According to the most recent Field Poll, nearly nine out of ten California voters say the state’s economy is a disaster, and two thirds of California voters expect the economy to remain stagnant or decline further in the year ahead.

One would think, therefore, the dismal economy would be front and center in this year’s crop of ballot initiatives.

But that’s not the case.

Of the 11 ballot initiatives this November, four have nothing to do with the economy. And out of the remaining seven initiatives, only one “yes” campaign (Proposition 39) hits economics in its main ballot argument, and only in passing. (Another two “yes” campaigns argued economic points only in rebuttals.)

For every “yes” campaign there is a “no” campaign, of course. And a majority of the no campaigns (30, 33, 37, 38 and 39) did indeed include economic arguments as part of their pitch to California voters.

But it’s not enough to merely mention the economy. To move a voter, economic points need to be made clearly and persuasively. And here’s where initiative committees come up short.

The most extensive (and arguably, most effective) use of economic arguments is the ballot argument against Proposition 38, the so-called “Munger Initiative” named after its rich funder, Los Angeles lawyer and heiress Molly Munger. This argument is successful in our view because it followed three simple rules:

1. Make it big: “$120 billion income tax hike on most Californians.” That number gets attention.

2. Quantify it for the individual voter: “If you earn $17,346 or more per year in taxable income, Prop. 38 raises your California personal income tax rate by as much as 21%, on top of what you pay the Federal government.” Most voters earn well above that, of course, but they can relate this sentence to their personal financial picture.

3. Tie it to the big picture: “Instead of creating jobs and improving the economy, Prop. 38 will force family businesses to cut jobs, move out of state, or even close.” “Damages small business and kills jobs.” These arguments focus on California’s economy as a whole.

An “honorable mention” goes to the arguments against Proposition 33, which would change auto insurance rate regulation and modify Proposition 103. In its argument against the measure and in its rebuttals, opponents representing consumers, nurses and seniors came up with 12 different ways to suggest that Proposition 33 would raise auto insurance rates or increase insurance company profits at the expense of consumers.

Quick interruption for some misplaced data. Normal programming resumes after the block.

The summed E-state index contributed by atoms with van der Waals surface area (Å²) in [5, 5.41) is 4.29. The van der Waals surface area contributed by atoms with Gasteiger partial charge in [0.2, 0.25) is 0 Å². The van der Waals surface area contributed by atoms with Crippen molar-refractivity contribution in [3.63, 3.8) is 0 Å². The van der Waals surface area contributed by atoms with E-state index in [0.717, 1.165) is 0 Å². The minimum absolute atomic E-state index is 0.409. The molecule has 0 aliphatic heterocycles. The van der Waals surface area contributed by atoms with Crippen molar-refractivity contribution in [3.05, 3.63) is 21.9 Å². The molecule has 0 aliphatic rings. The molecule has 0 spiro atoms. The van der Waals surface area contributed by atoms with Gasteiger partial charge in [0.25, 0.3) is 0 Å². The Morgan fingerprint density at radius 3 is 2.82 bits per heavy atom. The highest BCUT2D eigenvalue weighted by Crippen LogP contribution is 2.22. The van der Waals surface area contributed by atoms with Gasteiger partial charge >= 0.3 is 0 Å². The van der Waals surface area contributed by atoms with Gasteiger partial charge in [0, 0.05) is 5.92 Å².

As for the economic arguments against other initiatives, they largely fell short. In general, ballot arguments against the major ballot initiatives are vaguely worded, lack quantified impacts, or reflect only the narrow interests of the sponsor.

A case in point is the ballot argument against Proposition 37, an initiative to mandate “Genetically Engineered” labeling on certain packaged foods. The economic points in the argument against Proposition 37 were:

1. Vague: “Prop 37 bans these perfectly safe foods unless they’re specially labeled with higher cost ingredients.” (Which “higher cost” ingredients? How much higher? Not clear.)

2. Unquantified: “Economic studies show this would increase food costs for the average family by hundreds of dollars annually, a HIDDEN FOOD TAX that would especially hurt seniors and low-income families who can least afford it.” Note the use of the vague phrases like “average family” and “hundreds of dollars annually” without any more detail.

3. Off-point: “It creates a new class of ‘headhunter lawsuits,’ allowing lawyers to sue family farmers and grocers without any proof of harm.” (Agriculture accounts for barely 2% of the California workforce. The impact of lawsuits, if any, should have been shown to affect either the consumer or the overall jobs climate.)

(Note: After the ballot pamphlet went to print, the campaign opposing Proposition 37 released two strong economic studies.)

The rest of America looks at California elections and shrugs its shoulders, relieved that our brand of direct democracy hasn’t spread more widely. But what happens in California won’t stay in California: many of these ballot initiatives are really test-drives for proposals aimed at other states and Washington, DC.

And judging from the California ballot pamphlet, some of the nation’s leading industries and business organizations haven’t come close to building the barricades needed for the fights ahead.